I quickly picked a few elements of my superheroe's costume, choosing some new items that didn't exist back when I played and ran through the starter zone. I reached a common area, Atlas Park, and noticed familar comments in chat - costume contests, etc.
But you can't go back can you? If this had been my first time in City of Heroes I would have marveled, no pun intended, at the flames shooting from one players feet. Or been amazed at the 2 players hovering over a statue.
Just like when I saw the very first warrior in full matching armor back before tiers and dungeon sets.
"How do I get that?" "Where does that come from?" "Where can I get some of those?"
Once all of those questions are answered, once the mystery is gone you can't get that wonderment back. At least not by going back to old games you've left behind.
Sorry if this sounds depressing too, I'll address it when I get a chance.
A recent comment on the quote about WoW becoming a job: "I don't get it; exactly none of that stuff is compulsory.
I don't think the fun/job distinction is enforced by the game mechanics. I'm certainly still having fun :>
I have enjoyed your blog but it's getting a little depressing recently!"
I have to agree with the last sentence. My posts have been a little depressing. Maybe even a lot. :)
The actual quote wasn't made by me, but someone else a few years ago. The mention of attunements was probably a clue.
I've blogged about that quote before and when I get bored with WoW and start to think about how much time I've played, I come back to it.
Look at the things he mentioned years ago, some still true: how to farm for more gold, which gears to get next, showing up on time for raid plans, helping other people get keys, finishing quests, farming PvP for higher rank, selling items on auction house, etc.
Perhaps we don't have to worry about attunements or PvP ranks, but everything else is the same.
I can exist on the gold I make without even trying, however to get 100 mounts, I need to visit Greedy Goblin's blog and spend a lot of time learning how to not spend a lot of time earning gold.
I can not worry about what gear I need to obtain to raid, and when something drops and I pass on something I shouldn't pass on, end up having to spend more hours raiding to get it.
Helping others get keys is the outdated part of the quote. No more attunements, halfway decent gear is your key into raids now.
Finishing quests is pretty much the only part of this I don't mind. Having reached Loremaster however has no removed my desire to complete quests just for the heck of it.
You don't PvP for old ranks, but you still can PvP for Gladiator ranks. (Although now, if anyone else is like me, I don't know a Merciless Gladiator from a Barbarous one. Unlike how I knew a Grunt from a High Warlord.)
And selling stuff on the auction house is an easier and quicker way to make money. But if you don't have fun doing so it can almost be as bad as grinding mobs.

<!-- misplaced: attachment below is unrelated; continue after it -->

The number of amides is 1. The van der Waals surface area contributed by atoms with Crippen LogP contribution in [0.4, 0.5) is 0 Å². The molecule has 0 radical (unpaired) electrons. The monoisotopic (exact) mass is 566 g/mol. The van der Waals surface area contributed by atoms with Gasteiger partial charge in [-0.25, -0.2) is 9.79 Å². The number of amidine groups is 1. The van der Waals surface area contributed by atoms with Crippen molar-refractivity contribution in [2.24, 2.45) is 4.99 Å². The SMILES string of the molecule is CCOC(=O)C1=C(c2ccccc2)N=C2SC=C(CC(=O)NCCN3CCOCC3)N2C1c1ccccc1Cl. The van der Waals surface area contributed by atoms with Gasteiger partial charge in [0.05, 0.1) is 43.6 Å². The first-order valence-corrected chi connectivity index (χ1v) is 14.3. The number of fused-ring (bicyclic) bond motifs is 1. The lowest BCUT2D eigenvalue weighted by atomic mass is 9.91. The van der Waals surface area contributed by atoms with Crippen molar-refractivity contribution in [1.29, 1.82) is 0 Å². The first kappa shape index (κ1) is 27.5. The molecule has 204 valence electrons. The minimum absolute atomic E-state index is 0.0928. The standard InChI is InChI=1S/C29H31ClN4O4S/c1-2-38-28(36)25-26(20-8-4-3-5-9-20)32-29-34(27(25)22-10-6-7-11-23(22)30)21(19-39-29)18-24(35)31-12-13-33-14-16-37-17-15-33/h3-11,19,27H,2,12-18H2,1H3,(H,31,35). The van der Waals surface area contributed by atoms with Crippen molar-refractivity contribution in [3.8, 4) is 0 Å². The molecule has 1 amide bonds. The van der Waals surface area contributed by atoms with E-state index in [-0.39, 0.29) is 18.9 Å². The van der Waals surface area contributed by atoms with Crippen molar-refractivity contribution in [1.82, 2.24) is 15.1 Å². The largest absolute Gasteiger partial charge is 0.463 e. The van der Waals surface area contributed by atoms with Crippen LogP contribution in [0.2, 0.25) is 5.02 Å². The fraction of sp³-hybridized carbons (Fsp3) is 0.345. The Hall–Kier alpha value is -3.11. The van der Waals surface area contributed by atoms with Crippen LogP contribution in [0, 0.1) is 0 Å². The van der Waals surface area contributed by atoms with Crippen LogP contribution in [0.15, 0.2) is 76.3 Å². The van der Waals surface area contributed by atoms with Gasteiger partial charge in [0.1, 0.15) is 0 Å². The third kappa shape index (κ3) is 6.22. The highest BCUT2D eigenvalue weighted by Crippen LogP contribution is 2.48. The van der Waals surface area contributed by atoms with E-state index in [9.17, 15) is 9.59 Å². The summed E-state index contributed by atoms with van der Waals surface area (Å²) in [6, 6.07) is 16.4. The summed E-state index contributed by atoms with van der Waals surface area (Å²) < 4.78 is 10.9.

Now someone else, who is having fun playing WoW. Could take every one of these points and list how they enjoy them. Heck, I'm sure I've done it myself in this very blog at some point in the past few years!
So yes, my blog is depressing because of my outlook of WoW. I need to take a break. And after I'm done with the Fire Festivities I'm going to take one.
"There’s too much you have to think about in-game: how to farm for more gold, which gears to get next, showing up on time for raid plans, helping other people get keys, finishing quests, farming PvP for higher rank, selling items on auction house, etc.
In a nutshell, WoW is a giant blackhole. It attracted you with fun then turned it into a job."
Things have definitely slowed down for me in WoW. The biggest thing is work keeping me busy past normal hours and not feeling up to playing for very long.
Also this new guild just doesn't have a lot going on outside of raid time. I can't complain. I'm as much of the problem as anyone. When I log on to raid, I raid. Other times I log on to do things by myself not really desiring to take my Ulduar character to raids in Naxxramas and the like and that's what the few players in this guild do on non-raid days.
I was really excited about Ulduar and I think things would have been better if my guild hadn't melted down. This new guild fills my raid goals satisfyingly, but as I think about it I don't really have as much fun as I could have.
No I'm not looking for greener pastures, I'm tired of guild-hopping and this is coming from someone who has been in the same number of guilds as years I've been playing, that is I don't jump guilds hardly at all.
This new guild has me a little nervous. As far as I can tell the raid leaders aren't doing much of a job to find new recruits - we had to call a raid due to no-shows last week. And when you hear "everyone can recruit" without any semblance of organization about what exactly we need and how we should handle anyone interested makes me wonder how we'll get any "decent" players to fill the roster. Filling a raid is easy, filling it with competent players... yeah.
To be honest, if the raid starts to fall apart I won't really care. I sort of slipping back into raiding and I almost feel like I'll just slip back out again. No-shows don't help the situation. I use to say "I'll never be that type of raider, not showing up when people are depending on me. Now I feel like, that raider has the right idea! Show up when you feel like it, 24 other people be damned!" And that's where I am with the game again. That unnatural feeling to treat WoW like a game and not a job. Unnatural indeed. My desire to play is waning. Maybe its because its summertime and I know I shouldn't let it go to waste.
Not sure if I posted about this before, if I have then it just means it really bugs me.
I raid with this other healer who has yet to go a single raid without mentioning how good he is. I'll call him "Superhealo".
This could easily be ignored if Superhealo hadn't recently started straying into the "other healers suck" territory.
He raids *with* us. If one extra healer doesn't show up we might have a difficult time. And this is what Superhealo doesn't grasp. We are a team. All the time he mentions how great he is comes at the risk of camaraderie. The raid leaders don't seem to get it either, constantly patting him on the back.
I've played with better healers than him, ones with better situational awareness, that didn't need constant puffing up.
Life is short, so I'm working on letting this not bug me so much, but I will admit I sometimes think about skipping raids specifically because of Superhealo.
If any of the other healers feel like me, Superhealo will have to prove what he's said all along "I can heal this by myself."